The Washington Times - January 10, 2011, 01:34PM

Jared Lee Loughner, the alleged gunman who critically wounded among others Arizona Democratic Congresswoman Gabrielle Giffords and killed six, including: Gifford’s aide, a federal judge, and a nine-year old girl has been described as a mentally ill individual who is a drug user. 

Despite the fact that Mr. Loughner’s community college suspected he had mental illness issues, he was able to purchase a 9 mm weapon. Many wonder why someone like Jared Loughner’s mental illness information did not appear in the FBI background check the store used at the time Mr. Loughner purchased his weapon. 

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Unfortunately, liberal legislation makes it difficult to document such cases like Mr. Loughner easily, so even if Arizona submitted all of it’s mental illness cases to the federal government to be included in instant FBI background checks, someone like Mr. Loughner would still fall through the cracks.

Essentially, the mentally ill person needs to first cooperate with law enforcement, the courts, and the hospitals before any record of his illness ever becomes documented. Mr. Loughner was not even close to that point yet. So while Arizona had only submitted 4,465 mental illness cases for gun disqualification to the federal government in almost three years, Mr. Loughner was never documented as being mentally ill by authorities yet anyway, despite suspicions from college classmates and officials.

The below excerpt shows the various hoops officials must jump through before an individual is even considered for voluntary hospitalization. According to the Arlington, VA based non-profit Treatement Advocacy Center:

Arizona rules apply to someone who needs treatment but is unable to seek it voluntarily.

Arizona mental health laws outline what steps must be followed and what standards must be met before someone can be ordered into treatment in the hospital or in the community.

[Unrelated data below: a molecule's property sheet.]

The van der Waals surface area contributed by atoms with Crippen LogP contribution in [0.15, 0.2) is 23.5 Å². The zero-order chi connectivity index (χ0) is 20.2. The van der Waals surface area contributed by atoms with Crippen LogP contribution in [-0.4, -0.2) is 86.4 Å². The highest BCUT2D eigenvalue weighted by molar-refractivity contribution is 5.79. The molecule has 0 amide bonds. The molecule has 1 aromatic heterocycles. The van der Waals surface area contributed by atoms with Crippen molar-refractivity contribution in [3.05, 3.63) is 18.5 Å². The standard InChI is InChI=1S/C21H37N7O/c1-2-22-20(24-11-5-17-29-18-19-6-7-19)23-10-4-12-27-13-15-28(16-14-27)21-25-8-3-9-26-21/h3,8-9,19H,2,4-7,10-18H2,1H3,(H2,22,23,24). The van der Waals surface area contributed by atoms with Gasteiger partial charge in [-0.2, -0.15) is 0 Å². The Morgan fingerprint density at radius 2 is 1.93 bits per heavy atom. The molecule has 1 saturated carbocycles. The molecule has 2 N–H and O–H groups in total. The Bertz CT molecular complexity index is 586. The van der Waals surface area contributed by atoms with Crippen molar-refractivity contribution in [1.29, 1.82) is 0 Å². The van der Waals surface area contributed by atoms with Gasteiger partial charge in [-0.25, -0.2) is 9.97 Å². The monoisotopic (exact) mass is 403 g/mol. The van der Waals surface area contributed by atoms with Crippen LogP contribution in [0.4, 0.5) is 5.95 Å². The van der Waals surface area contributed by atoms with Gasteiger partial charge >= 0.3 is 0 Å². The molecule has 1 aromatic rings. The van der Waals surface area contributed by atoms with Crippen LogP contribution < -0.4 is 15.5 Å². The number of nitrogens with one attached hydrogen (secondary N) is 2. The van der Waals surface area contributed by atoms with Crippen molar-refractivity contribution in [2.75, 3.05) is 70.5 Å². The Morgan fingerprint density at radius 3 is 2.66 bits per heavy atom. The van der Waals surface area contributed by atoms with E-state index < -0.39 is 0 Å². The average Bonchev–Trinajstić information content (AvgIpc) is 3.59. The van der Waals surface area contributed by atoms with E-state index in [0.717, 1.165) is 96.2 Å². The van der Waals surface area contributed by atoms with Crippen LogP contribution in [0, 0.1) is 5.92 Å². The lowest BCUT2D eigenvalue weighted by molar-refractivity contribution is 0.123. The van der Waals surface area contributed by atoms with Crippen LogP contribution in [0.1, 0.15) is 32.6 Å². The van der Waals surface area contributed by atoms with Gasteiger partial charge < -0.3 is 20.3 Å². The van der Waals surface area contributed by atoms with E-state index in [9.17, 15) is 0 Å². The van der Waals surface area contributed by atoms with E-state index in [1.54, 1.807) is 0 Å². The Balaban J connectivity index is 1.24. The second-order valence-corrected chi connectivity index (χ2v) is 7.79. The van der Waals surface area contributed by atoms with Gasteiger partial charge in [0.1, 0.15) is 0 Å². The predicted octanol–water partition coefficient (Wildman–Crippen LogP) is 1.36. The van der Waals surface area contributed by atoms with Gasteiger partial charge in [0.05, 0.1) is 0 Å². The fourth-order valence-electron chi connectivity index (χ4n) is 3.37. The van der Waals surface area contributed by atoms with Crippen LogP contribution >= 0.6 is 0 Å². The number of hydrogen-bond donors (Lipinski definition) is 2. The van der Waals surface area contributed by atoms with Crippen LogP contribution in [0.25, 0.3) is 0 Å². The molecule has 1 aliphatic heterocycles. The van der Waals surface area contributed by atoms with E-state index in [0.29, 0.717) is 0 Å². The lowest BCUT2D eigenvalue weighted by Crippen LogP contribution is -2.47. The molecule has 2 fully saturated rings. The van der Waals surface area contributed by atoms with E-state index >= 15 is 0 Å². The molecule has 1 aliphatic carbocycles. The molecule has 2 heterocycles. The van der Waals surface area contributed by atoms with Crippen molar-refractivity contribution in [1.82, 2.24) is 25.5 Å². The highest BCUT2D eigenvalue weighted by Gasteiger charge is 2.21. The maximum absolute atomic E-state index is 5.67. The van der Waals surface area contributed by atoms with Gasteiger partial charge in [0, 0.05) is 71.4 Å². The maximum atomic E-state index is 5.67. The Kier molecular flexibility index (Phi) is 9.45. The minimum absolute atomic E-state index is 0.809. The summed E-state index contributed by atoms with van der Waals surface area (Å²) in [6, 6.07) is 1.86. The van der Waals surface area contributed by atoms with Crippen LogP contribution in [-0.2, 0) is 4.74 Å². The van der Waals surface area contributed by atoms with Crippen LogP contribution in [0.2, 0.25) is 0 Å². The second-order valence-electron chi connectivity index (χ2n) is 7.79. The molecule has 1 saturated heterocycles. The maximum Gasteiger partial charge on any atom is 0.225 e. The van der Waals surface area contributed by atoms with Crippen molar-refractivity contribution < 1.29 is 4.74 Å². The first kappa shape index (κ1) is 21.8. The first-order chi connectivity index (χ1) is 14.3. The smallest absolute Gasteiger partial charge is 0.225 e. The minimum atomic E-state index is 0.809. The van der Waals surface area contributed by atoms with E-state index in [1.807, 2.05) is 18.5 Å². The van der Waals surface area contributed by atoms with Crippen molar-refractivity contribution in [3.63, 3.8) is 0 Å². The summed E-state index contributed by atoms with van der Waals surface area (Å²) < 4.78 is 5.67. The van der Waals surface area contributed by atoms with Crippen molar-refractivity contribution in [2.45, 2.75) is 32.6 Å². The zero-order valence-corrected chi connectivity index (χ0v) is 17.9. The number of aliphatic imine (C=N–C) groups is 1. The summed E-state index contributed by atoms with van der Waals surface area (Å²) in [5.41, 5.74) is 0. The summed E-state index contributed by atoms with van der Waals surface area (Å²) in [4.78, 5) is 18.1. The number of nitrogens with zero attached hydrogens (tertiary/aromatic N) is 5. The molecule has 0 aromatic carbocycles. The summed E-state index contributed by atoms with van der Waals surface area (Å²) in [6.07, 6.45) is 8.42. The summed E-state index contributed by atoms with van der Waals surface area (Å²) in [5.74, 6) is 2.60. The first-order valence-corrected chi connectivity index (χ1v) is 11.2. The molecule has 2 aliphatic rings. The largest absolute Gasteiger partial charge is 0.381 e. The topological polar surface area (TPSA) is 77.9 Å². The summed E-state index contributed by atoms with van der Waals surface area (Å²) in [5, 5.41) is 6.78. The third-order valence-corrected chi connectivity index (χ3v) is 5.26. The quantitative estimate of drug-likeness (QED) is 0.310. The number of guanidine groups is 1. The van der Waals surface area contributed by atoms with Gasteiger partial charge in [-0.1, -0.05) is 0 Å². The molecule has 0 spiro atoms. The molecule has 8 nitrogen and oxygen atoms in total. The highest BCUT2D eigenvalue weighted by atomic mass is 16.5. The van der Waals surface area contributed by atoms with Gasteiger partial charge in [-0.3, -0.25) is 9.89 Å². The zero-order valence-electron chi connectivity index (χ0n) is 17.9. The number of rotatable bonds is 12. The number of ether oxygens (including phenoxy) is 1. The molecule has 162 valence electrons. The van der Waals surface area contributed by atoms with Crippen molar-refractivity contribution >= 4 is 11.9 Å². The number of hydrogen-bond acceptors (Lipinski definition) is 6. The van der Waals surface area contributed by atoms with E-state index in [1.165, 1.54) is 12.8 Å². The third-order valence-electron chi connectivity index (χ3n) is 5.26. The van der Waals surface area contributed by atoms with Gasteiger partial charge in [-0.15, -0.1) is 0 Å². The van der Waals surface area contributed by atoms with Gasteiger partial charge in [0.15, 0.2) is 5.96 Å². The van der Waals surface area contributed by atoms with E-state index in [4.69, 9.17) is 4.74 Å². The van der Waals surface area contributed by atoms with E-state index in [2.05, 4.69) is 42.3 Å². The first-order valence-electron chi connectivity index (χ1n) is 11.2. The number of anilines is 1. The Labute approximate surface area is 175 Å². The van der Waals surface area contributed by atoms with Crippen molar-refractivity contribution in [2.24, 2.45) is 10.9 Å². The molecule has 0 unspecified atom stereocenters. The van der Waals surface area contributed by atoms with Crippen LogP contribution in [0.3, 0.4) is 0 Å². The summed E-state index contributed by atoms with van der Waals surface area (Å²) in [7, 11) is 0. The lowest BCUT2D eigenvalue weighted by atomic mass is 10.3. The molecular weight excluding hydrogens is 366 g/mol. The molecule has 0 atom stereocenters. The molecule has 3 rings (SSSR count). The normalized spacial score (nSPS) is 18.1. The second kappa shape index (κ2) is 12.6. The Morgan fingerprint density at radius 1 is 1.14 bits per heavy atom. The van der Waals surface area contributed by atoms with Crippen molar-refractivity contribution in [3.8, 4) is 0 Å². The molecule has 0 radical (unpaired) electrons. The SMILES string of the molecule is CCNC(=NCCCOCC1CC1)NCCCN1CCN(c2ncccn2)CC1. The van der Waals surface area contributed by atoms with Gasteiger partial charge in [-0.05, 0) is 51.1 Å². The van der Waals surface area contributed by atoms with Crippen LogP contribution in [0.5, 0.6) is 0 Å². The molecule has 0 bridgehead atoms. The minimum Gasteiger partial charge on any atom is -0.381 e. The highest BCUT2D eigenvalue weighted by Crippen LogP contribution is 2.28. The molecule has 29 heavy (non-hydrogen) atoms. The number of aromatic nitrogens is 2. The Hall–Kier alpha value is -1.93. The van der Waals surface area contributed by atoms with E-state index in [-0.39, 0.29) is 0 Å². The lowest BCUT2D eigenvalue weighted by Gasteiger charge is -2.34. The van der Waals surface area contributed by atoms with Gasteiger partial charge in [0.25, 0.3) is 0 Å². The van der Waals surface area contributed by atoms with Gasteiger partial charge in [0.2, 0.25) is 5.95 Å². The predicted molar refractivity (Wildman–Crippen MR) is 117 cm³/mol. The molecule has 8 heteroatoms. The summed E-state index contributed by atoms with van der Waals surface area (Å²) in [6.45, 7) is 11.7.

Arizona is one of 44 states that allow court-ordered treatment in the community, often called “assisted outpatient treatment” or “outpatient commitment.”  

Arizona is also among half of the states whose treatment standard is based on a person’s “need for treatment” and not just on the person’s likelihood of being dangerous to self or others. The following summary can be helpful for a family member trying to get court-ordered treatment for a loved one.

In recent years, advocates for the mentally ill created more boundaries for law enforcement and healthcare workers to forcibly hospitalize Americans who are suspected of being a danger to both themselves and others. The 1966 Lanterman Petris Short Act (LPS Act) was California legislation designed to reform the antiquated state of mental institutions in the state. 

It should be noted that LPS was signed by Governor Reagan in California but only after pressure from groups like the ACLU stepped in and sued on behalf of patients who were being involuntarily hospitalized. Other states followed suit with their own similar involuntary and voluntary commitment statutes.